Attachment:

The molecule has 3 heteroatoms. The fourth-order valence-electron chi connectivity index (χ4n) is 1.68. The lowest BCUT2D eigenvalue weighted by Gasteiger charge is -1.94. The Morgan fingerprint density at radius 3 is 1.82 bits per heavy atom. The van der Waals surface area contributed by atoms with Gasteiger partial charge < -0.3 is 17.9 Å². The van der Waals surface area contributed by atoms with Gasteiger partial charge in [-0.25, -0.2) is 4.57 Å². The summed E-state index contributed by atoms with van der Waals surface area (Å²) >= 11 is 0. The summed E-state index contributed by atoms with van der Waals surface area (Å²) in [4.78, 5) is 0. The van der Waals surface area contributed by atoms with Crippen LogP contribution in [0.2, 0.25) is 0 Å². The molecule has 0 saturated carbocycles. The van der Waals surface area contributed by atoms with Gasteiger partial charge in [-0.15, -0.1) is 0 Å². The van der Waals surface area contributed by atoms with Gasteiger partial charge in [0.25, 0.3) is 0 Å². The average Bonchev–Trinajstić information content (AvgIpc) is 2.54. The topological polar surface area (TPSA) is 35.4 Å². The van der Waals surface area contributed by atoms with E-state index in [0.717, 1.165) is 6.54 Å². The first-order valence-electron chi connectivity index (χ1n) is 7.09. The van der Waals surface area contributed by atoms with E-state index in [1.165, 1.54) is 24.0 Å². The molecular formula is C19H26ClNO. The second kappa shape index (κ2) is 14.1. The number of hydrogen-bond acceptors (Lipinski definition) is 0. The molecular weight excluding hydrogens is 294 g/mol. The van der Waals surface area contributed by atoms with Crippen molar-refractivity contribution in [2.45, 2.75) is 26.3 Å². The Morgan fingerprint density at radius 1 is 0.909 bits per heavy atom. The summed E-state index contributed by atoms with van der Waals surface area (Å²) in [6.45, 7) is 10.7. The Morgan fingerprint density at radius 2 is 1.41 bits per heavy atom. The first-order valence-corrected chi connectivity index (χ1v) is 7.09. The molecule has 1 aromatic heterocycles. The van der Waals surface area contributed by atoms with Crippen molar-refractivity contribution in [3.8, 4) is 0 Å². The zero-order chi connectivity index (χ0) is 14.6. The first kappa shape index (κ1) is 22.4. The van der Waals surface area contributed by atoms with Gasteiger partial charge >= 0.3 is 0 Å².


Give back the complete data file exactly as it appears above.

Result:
The molecule has 3 heteroatoms. The fourth-order valence-electron chi connectivity index (χ4n) is 1.68. The lowest BCUT2D eigenvalue weighted by Gasteiger charge is -1.94. The Morgan fingerprint density at radius 3 is 1.82 bits per heavy atom. The van der Waals surface area contributed by atoms with Gasteiger partial charge < -0.3 is 17.9 Å². The van der Waals surface area contributed by atoms with Gasteiger partial charge in [-0.25, -0.2) is 4.57 Å². The summed E-state index contributed by atoms with van der Waals surface area (Å²) >= 11 is 0. The summed E-state index contributed by atoms with van der Waals surface area (Å²) in [4.78, 5) is 0. The van der Waals surface area contributed by atoms with Crippen LogP contribution in [0.2, 0.25) is 0 Å². The molecule has 0 saturated carbocycles. The van der Waals surface area contributed by atoms with Gasteiger partial charge in [-0.15, -0.1) is 0 Å². The van der Waals surface area contributed by atoms with Gasteiger partial charge in [0.25, 0.3) is 0 Å². The average Bonchev–Trinajstić information content (AvgIpc) is 2.54. The topological polar surface area (TPSA) is 35.4 Å². The van der Waals surface area contributed by atoms with E-state index in [0.717, 1.165) is 6.54 Å². The first-order valence-electron chi connectivity index (χ1n) is 7.09. The van der Waals surface area contributed by atoms with E-state index in [1.165, 1.54) is 24.0 Å². The molecular formula is C19H26ClNO. The second kappa shape index (κ2) is 14.1. The number of hydrogen-bond acceptors (Lipinski definition) is 0. The molecular weight excluding hydrogens is 294 g/mol. The van der Waals surface area contributed by atoms with Crippen molar-refractivity contribution in [2.45, 2.75) is 26.3 Å². The Morgan fingerprint density at radius 1 is 0.909 bits per heavy atom. The summed E-state index contributed by atoms with van der Waals surface area (Å²) in [6.45, 7) is 10.7. The Morgan fingerprint density at radius 2 is 1.41 bits per heavy atom. The first-order valence-corrected chi connectivity index (χ1v) is 7.09. The molecule has 1 aromatic heterocycles. The van der Waals surface area contributed by atoms with Crippen molar-refractivity contribution in [3.8, 4) is 0 Å². The zero-order chi connectivity index (χ0) is 14.6. The first kappa shape index (κ1) is 22.4. The van der Waals surface area contributed by atoms with Gasteiger partial charge >= 0.3 is 0 Å².